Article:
At around 18 miles by my reckoning, we ran into the main pack as we were having a snack break. They were coming back out after hitting the clay soil about 2 miles up the trail.
I guess we were not that far off of the leaders. We turned it around too. On the way back I was poking along and was passed on a steep, ledgy climb by a big guy on an SS. It was Brad Keyes. I was amazed at the power gettin' put down to the ground. I could barely make it on the geared bike. Some people can really hammer and I can see that I have only a fraction of the skill and fitness of a really top rider. Sonya Looney was wearing this absolutely huge Ergon pack, the new epic sized one. KT asked her about the Winnebago-sized pack and she laughed, saying it was all part of product testing. You go, girl.
Today, the rain combined with too much clay and just shut my bike down before the real ride even started. Some other riders turned around too, and Ed the Tall called it a day as well. About 30 minutes of poking at our muddy bikes with sticks got us rolling on the pavement till we found a pressure washer at a coin op car wash. A bunch of folks continued on and I understand the course got very fun just a bit farther up the road. Ah well. The $100 ride was just too fresh in my mind to go through that again. I hate giving up on a ride, but I really hate tearing up my bike just for the sake of being stubborn.
Tomorrow is another day, but the rain is really narrowing down the route opportunties.
Well, pics and details when I get home.
Wednesday, January 21, 2009
The weather keeps flipping around so there is now a chance of rain on Thurs/Fri, but only 30%. I imagine we can stand a bit of moisture before things get sticky. I also imagine that the CL 2.0 folks have plans for that as well.
I am taking the Lev, of course, and the old wheels, not the zippy carbon wheels I have been testing. Why? Tubeless. Apparently the chief export of St George is goathead thorns. So, it was either spend some bucks on Slime tubes for the carbon wheels (and take a weight hit, I imagine)or just run the Stan's rims. I doubt I would ever have much use for the Slime tubes again so it seemed kinda wasteful. I swapped to the Captain Controls 2.2 both front and rear. It is a fast rolling tire and the low profile knobs and the full casing make for a good desert tire IMO. I also will bring the wheels off of the SS Monkey for spares and the Mtn King 2.4s will be on standby if the weather does get muddy.
This will be a great trip for the Deuter pack. The GPS is mandatory and a camera of course. The clothing is packed for cold to cool temps. I have a ghetto-fab plan for keeping my toes warm. Keeping my fingers (or toes) crossed about that. I plan to eat real food, no power bars or gels. I have been weaning myself off of costly packets of synthesized goodness and running on oatmeal cookies, Snickers bars, trail mix, etc. So far so good. I will bring Accelerade in a bottle for each ride. I have had good luck with that on long rides. S Caps will help with cramps. Of course, Fluid will be there for after ride recovery.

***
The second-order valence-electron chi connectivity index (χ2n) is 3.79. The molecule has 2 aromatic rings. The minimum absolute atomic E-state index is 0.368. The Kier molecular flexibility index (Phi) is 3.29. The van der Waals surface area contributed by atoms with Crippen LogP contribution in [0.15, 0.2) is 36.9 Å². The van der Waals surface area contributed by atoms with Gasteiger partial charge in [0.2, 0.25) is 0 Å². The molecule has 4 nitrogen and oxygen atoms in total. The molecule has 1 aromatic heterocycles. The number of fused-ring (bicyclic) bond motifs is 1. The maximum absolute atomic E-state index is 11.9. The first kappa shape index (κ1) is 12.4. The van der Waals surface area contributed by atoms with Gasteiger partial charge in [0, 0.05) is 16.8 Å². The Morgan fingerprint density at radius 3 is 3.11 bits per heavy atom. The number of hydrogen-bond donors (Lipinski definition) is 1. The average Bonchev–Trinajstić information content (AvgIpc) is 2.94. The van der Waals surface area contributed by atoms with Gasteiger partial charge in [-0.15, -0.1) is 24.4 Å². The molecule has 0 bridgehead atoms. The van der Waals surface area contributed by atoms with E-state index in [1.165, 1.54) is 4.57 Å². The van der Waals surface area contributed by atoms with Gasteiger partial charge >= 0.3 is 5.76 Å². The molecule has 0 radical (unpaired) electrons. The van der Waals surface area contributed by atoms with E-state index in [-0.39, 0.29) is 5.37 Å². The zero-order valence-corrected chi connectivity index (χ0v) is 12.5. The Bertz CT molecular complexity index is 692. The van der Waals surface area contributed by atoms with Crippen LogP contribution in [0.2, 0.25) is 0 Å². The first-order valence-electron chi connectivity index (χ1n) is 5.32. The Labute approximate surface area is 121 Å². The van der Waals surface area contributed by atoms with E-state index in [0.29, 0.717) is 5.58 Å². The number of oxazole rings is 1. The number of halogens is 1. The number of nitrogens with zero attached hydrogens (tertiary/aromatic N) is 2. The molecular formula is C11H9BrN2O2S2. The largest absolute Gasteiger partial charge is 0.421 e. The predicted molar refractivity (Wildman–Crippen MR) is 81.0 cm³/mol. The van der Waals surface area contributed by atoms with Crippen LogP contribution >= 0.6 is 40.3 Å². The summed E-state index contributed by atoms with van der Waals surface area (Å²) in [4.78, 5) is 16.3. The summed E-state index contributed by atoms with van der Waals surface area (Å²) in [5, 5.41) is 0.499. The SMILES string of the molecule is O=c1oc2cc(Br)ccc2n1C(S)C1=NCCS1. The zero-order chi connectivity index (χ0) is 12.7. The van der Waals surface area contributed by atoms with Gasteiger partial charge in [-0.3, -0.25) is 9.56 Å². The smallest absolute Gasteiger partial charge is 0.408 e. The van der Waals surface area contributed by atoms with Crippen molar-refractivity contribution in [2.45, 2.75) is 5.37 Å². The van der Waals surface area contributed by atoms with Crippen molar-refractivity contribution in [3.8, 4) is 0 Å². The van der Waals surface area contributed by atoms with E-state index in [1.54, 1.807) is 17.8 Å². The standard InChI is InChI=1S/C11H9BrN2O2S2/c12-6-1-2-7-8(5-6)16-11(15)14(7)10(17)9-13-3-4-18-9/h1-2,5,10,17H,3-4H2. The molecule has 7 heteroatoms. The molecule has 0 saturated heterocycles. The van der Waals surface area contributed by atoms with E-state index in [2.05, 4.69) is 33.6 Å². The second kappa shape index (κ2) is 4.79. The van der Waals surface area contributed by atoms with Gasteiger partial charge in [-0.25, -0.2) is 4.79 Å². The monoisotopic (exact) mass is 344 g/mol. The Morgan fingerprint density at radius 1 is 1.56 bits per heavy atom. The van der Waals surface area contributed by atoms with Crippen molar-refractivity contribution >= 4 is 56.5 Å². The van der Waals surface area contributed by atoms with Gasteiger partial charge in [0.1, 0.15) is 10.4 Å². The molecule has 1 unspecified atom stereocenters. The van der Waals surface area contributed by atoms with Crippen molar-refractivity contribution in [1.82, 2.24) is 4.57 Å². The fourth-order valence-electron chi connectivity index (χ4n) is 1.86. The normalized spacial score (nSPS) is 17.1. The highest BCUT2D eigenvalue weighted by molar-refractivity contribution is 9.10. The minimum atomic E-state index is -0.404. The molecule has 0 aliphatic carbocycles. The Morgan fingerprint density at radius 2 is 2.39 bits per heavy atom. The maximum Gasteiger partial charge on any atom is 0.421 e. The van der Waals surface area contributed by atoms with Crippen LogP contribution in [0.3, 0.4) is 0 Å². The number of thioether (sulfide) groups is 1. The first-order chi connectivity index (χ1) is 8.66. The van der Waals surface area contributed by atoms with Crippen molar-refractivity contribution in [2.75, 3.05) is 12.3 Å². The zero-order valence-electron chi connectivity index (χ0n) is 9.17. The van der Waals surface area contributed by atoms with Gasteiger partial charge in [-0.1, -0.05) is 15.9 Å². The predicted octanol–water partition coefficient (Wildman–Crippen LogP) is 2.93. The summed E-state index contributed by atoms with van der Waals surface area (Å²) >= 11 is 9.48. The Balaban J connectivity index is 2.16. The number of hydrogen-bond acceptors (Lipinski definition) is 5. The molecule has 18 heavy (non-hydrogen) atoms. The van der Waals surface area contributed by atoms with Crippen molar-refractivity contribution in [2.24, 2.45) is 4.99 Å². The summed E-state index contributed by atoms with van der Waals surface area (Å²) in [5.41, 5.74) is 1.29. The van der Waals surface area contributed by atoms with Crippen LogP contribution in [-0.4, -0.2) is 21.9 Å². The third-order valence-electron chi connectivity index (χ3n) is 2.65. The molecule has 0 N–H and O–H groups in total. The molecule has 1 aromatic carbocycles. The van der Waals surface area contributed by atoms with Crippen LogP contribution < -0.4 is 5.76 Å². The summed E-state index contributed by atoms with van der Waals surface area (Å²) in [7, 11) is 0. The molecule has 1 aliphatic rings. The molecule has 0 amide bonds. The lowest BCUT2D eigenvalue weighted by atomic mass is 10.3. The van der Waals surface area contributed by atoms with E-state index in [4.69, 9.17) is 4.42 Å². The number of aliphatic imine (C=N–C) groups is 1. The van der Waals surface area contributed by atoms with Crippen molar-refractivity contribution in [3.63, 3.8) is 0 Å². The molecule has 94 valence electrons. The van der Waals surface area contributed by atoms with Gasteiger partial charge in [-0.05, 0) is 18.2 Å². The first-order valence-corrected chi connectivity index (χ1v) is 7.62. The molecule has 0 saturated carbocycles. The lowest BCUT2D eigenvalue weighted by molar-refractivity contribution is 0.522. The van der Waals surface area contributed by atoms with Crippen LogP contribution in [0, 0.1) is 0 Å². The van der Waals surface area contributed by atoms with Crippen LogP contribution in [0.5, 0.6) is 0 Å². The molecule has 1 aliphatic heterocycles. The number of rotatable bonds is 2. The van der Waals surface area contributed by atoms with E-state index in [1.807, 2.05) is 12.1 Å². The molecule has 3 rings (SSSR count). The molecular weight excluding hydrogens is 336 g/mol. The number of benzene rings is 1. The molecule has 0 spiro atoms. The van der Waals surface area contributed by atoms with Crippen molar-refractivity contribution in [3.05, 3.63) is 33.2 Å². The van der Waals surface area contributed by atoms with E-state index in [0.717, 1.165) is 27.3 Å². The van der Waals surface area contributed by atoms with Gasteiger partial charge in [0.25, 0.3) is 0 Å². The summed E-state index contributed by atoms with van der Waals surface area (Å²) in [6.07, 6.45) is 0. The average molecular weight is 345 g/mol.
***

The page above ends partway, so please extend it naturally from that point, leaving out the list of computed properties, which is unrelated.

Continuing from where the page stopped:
Other than that, it will be just like any other day in the saddle. And any day spent in the saddle can't be too bad.
Sunday, January 18, 2009
Today's total: Just under 50 miles, just under 6 hours, and just under 7000' of climbing. No pics, not really a scenic ride other than the fact it was a spectacular day in So Cal, temps in the 60s/70s, breezy and visibility for like 1000 miles.
I'm tired, but I was able to sustain energy throughout the day and put down some power even in the last hour of the ride. That bodes well for CL 2.0 and, more importantly, Vision Quest in March. One thing is for sure, I will be glad to get past VQ and back to riding just for fun and not for training all the time. I don't know how the racers do it.
Friday, January 16, 2009
Last night I went out on the SS Monkey for the typical Thursday night spin. It began with a 30 minute climb up a long, paved hill. Except for a dozen pedal strikes or so, I stood the whole time and never felt like it was too much effort.
Now, I don't say this to toot my own, anemic horn, but rather to point out yet another advantage of training on an SS vs. a geary. I noticed this on a recent and, for me, rare road ride where I actually got the REAL road bike out of the rafters and eschewed dirt for the day. It is old school gearing, no compact stuff, just 7 speed from days of yore. I stand a lot to get the hils done and to save the knees. On this ride I could feel the last few months of SSing come into play as one hill after another fell behind my wheels. How cool is that?
Wednesday, January 14, 2009
Monday, January 12, 2009
Sunday, January 11, 2009
The bad part was, not only was it a cold wind, it was blowing huge amounts of ash into the air from the recent May Canyon fire. It is hard to see from this pic, but the burned area up ahead was a dust bowl of nasty airborne particulates. Once I made it though this, I would have been climbing even higher into the huge winds, completely exposed over miles of climbing. Yuck.
So, I changed my plans, hooked up with some buddies that I met at the trailhead, and planned for a more sheltered loop that included some choice singletrack.
Now, as we did the first hour long climb, I had the oddest feeling that I was pedaling a Barcalounger up the steep dirt road. There were other things too. Odd things. I had been raising my seat a bit here and there. I thought it was slipping. I also was finding myself sliding forward in the saddle to get up moderately steep pitches and fighting the bars a bit for control. Hmmm.